I’m not the big garage sale expert in our household — Kish and Russell are the true aficionados — but in my limited experience there are two types of people who put on garage or yard sales.  In the first category are people who are really hoping to make a lot of money on their unwanted items.  The people in this category tend to overprice their stuff, not fully realizing that it is, after all, unwanted stuff of dubious provenance that doesn’t carry any special memories or value for the potential buyer who is just looking for a bargain on a used item.  The people in this category tend to be kind of stiff and rigid.  The other category features people who just want to get rid of stuff, have put an ad in the paper in hopes that people will stop by and take stuff away, and have priced everything to sell.  I like garage sales put on by people in the second category better.  Last weekend, we went to a sale put on by some people who were leaving to move to a different state, and after chatting with them for a while they were basically trying to give us stuff just so they could get rid of it and not have to cart it to their new house.  

Garage and yard sales are interesting for a lot of reasons.  One reason is that they show you, in tangible form, just how much stuff people tend to accumulate over the years — stuff that, at some point, has moved from useful to unwanted, from prized possession to clutter, from key parts of a new hobby to nagging reminders of past failures, from potential treasured heirloom to junk.  Another reason is that garage sales tend not to be organized in any meaningful way.  Normally, when I am going to buy something, I know exactly what I want, go directly to get it, and then end the shopping excursion.  That doesn’t work with garage sales.  Even if you go to one with a specific thing in mind, it might not be there, and even if it is what you’re looking for is going to be mixed in with a bunch of stuff that is totally unrelated.  And, of course, in looking over tables of household debris you might just find something that you hadn’t thought of but really could use.  Once in a while, the saying “one man’s trash is another man’s treasure” really turns out to be true.

This year we’ve used yard sales to buy a nifty circular painting of a ship that is now hanging in our main room, acquire a sturdy used wheebarrow and some useful yard and gardening tools, get the cream pitcher and sugar bowl pictured above, and fill in some of the gaps in the household.  It’s all stuff we like and can use–for now, at least.

Of course, at some point in the future it all could end up in a yard sale of our own, on a table filled with other bric-a-brac.    

The Proverbial Late Bloomer

At some point, in the autumn of some year in the past, some gardener scratched her  head doubtfully, looked at a flower that had stubbornly refused to bloom even as the leaves had begun to turn, and referred to the plant as a “late bloomer.”  That neat little phrase then entered social discourse as an apt way to refer to people who didn’t really find themselves until a little bit later than everyone else.

I’m guessing that initial puzzled gardener who coined the phrase back in the mists of time was the proud owner of a Montauk daisy.

We’ve got one of these coy plants, having received it as a gift from a neighbor last year and replanted it at the foot of the stairs leading to the down yard.  It’s been a good year for the daisy, which has grown like crazy and is basically taking over the bed we created for it and other flowers.  But even though we’re rapidly approaching the end of the September, and even though we’ve had a few cold nights and some of our other flowers are withering, and even though I can see the buds on the daisy getting ready to emerge, as the photo above reflects, the Montauk daisy still hasn’t produced flowers — which are supposed to be large and very pretty.  It’s kind of frustrating.  Every morning, with high hopes, I check to see whether the blooming has begun, and so far every morning I’ve been disappointed.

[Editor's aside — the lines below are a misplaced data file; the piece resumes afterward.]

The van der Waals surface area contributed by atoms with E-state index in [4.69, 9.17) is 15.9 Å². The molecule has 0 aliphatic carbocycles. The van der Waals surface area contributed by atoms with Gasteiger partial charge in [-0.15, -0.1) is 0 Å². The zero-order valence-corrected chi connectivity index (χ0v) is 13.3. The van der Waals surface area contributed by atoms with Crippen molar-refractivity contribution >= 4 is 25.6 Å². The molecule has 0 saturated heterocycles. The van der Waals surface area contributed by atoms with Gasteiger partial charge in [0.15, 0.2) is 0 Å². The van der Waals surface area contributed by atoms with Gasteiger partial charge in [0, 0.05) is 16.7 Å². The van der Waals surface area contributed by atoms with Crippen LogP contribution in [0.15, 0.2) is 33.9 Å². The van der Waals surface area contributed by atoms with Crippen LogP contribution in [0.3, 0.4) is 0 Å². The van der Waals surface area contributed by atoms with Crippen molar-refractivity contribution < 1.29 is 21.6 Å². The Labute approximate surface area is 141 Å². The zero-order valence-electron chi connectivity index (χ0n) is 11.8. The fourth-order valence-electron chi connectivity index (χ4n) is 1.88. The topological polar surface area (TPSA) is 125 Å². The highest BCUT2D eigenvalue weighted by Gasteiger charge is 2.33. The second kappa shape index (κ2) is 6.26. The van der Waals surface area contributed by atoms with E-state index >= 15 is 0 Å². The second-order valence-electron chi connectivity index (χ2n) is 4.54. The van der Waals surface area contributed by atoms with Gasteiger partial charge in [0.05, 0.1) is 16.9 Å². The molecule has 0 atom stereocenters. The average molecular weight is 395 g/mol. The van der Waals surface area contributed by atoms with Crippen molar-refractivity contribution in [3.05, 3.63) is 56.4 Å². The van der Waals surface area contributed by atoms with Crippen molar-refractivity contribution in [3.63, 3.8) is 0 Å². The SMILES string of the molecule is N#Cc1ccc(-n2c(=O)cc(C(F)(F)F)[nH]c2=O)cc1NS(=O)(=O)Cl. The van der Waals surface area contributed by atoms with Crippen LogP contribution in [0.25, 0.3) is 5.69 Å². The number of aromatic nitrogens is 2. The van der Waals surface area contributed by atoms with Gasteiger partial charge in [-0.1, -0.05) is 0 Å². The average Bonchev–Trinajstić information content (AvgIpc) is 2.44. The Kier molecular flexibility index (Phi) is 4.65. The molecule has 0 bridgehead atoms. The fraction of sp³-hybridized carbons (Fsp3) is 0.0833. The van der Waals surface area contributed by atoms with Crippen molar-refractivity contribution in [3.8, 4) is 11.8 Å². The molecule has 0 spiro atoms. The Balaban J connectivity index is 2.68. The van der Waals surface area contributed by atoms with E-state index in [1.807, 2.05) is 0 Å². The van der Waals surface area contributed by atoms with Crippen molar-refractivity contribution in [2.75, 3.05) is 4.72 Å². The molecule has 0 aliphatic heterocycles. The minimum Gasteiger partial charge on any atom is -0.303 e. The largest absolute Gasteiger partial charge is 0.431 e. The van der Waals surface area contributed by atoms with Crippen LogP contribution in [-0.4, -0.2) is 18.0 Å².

In short, the Montauk daisy is just taking its own sweet time and following its own schedule, heedless of my desires and dashed hopes.  Gardeners need to develop a lot of qualities.  For owners of this proverbial late bloomer, patience is one of them.  

Breakfast Mutation

Once, I was a big breakfast person.  Mom was a charter member of the “breakfast is the most important meal of the day” cult, and she insisted on our having a “healthy breakfast” before we headed off to school.

In those days, a “health breakfast” meant a big bowl of Frosted Flakes, Captain Crunch, or Quake during the warmer months, and oatmeal, Cream of Wheat, or some other hot cereal — always with brown sugar, of course — and a glass of juice, and a glass of whole milk, and probably some toast with jelly, besides.  Fortified and carboloaded with our “healthy breakfasts” and bundled up against the morning chill, the Webner kids went out to wait for the school bus and take on the world.

But over the years, my tastes and breakfast interests mutated.  Some of it was due to speed; there just doesn’t seem like a lot of time in the morning to make a big breakfast.  Some of it was due to weight; at some point, large mixing bowls of sugary cereal suddenly didn’t seem like such a wise move from a belt size standpoint.  And some of it, frankly, was just a matter of taste.  I got to the point where I didn’t like the feeling of gobbling down a bunch of food first thing in the morning.  Restricting my intake to a cup of coffee and a small glass of orange juice left me feeling a bit lighter and less logy.  And I also figured that if I limited myself to a small breakfast, that would leave plenty of room on the calorie counter for a nice lunch.

Is breakfast “the most important meal of the day,” as Mom’s creed dictated?  Beats me!  Given the ever-changing “science” of human dietary needs and food pyramids, I doubt if anyone really knows.  These days, I pretty much just for go what makes me feel better.  I suppose if I was going out and waiting for the school bus in the chill morning air, then taking a loud, rattling, 45-minute, seat belt-free ride with a bunch of other rambunctious kids headed off to school and charged up by their own intake of sugary cereals I might feel differently.

Tale Of The Scale